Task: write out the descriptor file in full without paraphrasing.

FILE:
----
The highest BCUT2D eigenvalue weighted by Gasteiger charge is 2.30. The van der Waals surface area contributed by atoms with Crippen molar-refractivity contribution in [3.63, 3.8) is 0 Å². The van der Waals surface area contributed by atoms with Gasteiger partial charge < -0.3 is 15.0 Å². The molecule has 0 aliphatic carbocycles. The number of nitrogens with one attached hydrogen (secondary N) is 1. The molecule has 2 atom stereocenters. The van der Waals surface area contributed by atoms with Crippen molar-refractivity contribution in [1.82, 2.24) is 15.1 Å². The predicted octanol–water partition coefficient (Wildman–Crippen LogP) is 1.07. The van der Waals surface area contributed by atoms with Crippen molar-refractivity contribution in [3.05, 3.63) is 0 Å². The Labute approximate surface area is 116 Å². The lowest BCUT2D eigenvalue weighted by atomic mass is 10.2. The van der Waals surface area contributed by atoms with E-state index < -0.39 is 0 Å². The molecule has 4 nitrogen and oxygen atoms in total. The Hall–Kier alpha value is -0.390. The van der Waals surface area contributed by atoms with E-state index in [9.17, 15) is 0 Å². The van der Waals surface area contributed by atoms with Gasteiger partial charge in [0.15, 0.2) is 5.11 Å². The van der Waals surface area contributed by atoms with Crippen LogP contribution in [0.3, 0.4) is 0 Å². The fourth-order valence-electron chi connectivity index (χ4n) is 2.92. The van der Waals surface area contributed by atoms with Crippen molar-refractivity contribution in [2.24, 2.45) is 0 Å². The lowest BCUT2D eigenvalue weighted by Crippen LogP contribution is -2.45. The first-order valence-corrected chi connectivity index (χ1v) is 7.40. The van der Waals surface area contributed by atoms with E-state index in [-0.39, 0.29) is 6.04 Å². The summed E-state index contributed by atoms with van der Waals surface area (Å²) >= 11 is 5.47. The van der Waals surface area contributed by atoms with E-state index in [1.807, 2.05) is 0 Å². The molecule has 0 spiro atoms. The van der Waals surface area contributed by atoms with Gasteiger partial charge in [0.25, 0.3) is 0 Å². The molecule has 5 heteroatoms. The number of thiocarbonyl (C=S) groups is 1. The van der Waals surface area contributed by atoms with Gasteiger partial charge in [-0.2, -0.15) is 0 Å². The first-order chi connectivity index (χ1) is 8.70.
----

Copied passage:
The highest BCUT2D eigenvalue weighted by Gasteiger charge is 2.30. The van der Waals surface area contributed by atoms with Crippen molar-refractivity contribution in [3.63, 3.8) is 0 Å². The van der Waals surface area contributed by atoms with Gasteiger partial charge < -0.3 is 15.0 Å². The molecule has 0 aliphatic carbocycles. The number of nitrogens with one attached hydrogen (secondary N) is 1. The molecule has 2 atom stereocenters. The van der Waals surface area contributed by atoms with Crippen molar-refractivity contribution in [1.82, 2.24) is 15.1 Å². The predicted octanol–water partition coefficient (Wildman–Crippen LogP) is 1.07. The van der Waals surface area contributed by atoms with Crippen molar-refractivity contribution in [3.05, 3.63) is 0 Å². The Labute approximate surface area is 116 Å². The lowest BCUT2D eigenvalue weighted by atomic mass is 10.2. The van der Waals surface area contributed by atoms with E-state index < -0.39 is 0 Å². The molecule has 4 nitrogen and oxygen atoms in total. The Hall–Kier alpha value is -0.390. The van der Waals surface area contributed by atoms with E-state index in [9.17, 15) is 0 Å². The van der Waals surface area contributed by atoms with Gasteiger partial charge in [0.15, 0.2) is 5.11 Å². The van der Waals surface area contributed by atoms with Crippen LogP contribution in [0.3, 0.4) is 0 Å². The fourth-order valence-electron chi connectivity index (χ4n) is 2.92. The van der Waals surface area contributed by atoms with Crippen molar-refractivity contribution in [2.24, 2.45) is 0 Å². The lowest BCUT2D eigenvalue weighted by Crippen LogP contribution is -2.45. The first-order valence-corrected chi connectivity index (χ1v) is 7.40. The van der Waals surface area contributed by atoms with E-state index in [-0.39, 0.29) is 6.04 Å². The summed E-state index contributed by atoms with van der Waals surface area (Å²) >= 11 is 5.47. The van der Waals surface area contributed by atoms with E-state index in [1.807, 2.05) is 0 Å². The molecule has 0 spiro atoms. The van der Waals surface area contributed by atoms with Gasteiger partial charge in [0.25, 0.3) is 0 Å². The molecule has 5 heteroatoms. The number of thiocarbonyl (C=S) groups is 1. The van der Waals surface area contributed by atoms with Gasteiger partial charge in [-0.2, -0.15) is 0 Å². The first-order chi connectivity index (χ1) is 8.70.